The whole point of her in it is that she absorbs other people’s emotions. She doesn’t express emotions, she doesn’t deal with them, which lands her in quite a lot of trouble. Jim was very clear that he just wanted it pared back and very simple.
When did you get into trouble?Hilary and Jackie (pictured below). My memories are of going very innocently on Start the Week and being savaged by the other people who were on it. It was fantastic. It was a fantastic experience, the whole thing. I had just done a press tour in America where we had had wonderful reviews and nobody really knew who [Jacqueline Du Pré] was that much, so there wasn’t any kind of outrage. I’d had one journalist from CNN be a bit awkward. And then literally I arrived back in London and had to get up early the next morning and go in to the BBC to do Start the Week with Jeremy Paxman. There were two people, one had written a book about feminism and one had written a book about Bletchley Park, and then Tom Stoppard. It was all very friendly and nice and then he said, "So what did you think about Hilary and Jackie?" And the woman who had written the book about feminism just laid into it and laid into me and then the other guy followed suit and then thankfully Tom Stoppard got on his big white charger and came to my rescue in the most fabulous manner and I will be forever grateful. It was kind of hilarious. It wasn’t so great at the time.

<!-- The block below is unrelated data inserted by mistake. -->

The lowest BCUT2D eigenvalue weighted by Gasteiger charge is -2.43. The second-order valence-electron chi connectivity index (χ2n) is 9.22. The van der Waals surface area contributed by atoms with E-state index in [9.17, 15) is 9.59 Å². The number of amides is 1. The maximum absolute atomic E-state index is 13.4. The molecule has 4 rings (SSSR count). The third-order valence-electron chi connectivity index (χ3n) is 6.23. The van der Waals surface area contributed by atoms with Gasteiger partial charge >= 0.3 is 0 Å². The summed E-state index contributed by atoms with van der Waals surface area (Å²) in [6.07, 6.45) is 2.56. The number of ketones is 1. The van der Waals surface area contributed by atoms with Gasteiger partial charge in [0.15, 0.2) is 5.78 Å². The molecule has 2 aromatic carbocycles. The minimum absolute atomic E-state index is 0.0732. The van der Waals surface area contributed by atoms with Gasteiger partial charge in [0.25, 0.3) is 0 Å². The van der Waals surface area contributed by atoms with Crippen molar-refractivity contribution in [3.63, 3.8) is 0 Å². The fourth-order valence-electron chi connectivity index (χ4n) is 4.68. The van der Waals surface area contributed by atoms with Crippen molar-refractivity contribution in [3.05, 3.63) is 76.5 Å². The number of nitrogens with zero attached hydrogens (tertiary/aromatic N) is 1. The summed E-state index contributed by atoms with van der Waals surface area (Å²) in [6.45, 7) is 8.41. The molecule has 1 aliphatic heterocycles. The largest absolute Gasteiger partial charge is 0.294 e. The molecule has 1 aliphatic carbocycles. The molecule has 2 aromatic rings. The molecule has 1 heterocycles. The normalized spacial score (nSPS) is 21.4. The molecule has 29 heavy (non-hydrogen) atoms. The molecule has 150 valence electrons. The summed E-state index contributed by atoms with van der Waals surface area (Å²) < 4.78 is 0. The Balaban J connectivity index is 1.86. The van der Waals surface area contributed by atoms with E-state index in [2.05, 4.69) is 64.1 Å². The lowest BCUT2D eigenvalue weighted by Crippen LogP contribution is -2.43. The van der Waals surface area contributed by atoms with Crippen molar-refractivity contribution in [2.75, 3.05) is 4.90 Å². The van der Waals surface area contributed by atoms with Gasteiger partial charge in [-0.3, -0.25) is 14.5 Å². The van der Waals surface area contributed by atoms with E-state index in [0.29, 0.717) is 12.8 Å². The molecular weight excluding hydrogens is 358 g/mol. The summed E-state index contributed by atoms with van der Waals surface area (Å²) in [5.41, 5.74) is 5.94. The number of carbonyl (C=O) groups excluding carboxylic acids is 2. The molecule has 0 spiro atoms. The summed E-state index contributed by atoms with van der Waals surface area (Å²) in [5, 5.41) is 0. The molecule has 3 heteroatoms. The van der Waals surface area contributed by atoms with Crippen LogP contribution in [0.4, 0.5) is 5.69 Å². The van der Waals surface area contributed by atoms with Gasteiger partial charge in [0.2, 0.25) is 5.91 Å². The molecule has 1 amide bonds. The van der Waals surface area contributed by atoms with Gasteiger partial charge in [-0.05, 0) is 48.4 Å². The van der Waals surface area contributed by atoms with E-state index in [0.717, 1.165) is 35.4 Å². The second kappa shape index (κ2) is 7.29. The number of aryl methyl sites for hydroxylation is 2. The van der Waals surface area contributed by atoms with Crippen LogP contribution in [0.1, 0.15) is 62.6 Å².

Are intense roles part of the pattern of your career?
Is there a pattern? Well, I think there probably is a sense that you always get asked to do the same territory. I guess I get given a lot of things like this, very strong, emotional, dramatic – that’s the territory often. And I really enjoy it when it’s not. But it quite often is. But you kind of, in a way, don't have a plan. You can’t have a plan. You just blow with the wind.
Was having children and doing less work a plan?
Yes. And just more in shorter bursts. In a way it’s one of the great blessings of the job that it’s a part-time job. And when I work it’s very intense and it’s logistically incredibly difficult with the kids but after a couple of months I can go home.
Is it a matter for regret when films don't work?
I did a film called Within the Whirlwind (pictured below) which has not been distributed which I think might be the best thing I’ve ever done. It was delivered pretty much on the day the market crashed so nobody was buying anything.Why is it the best thing you’ve done?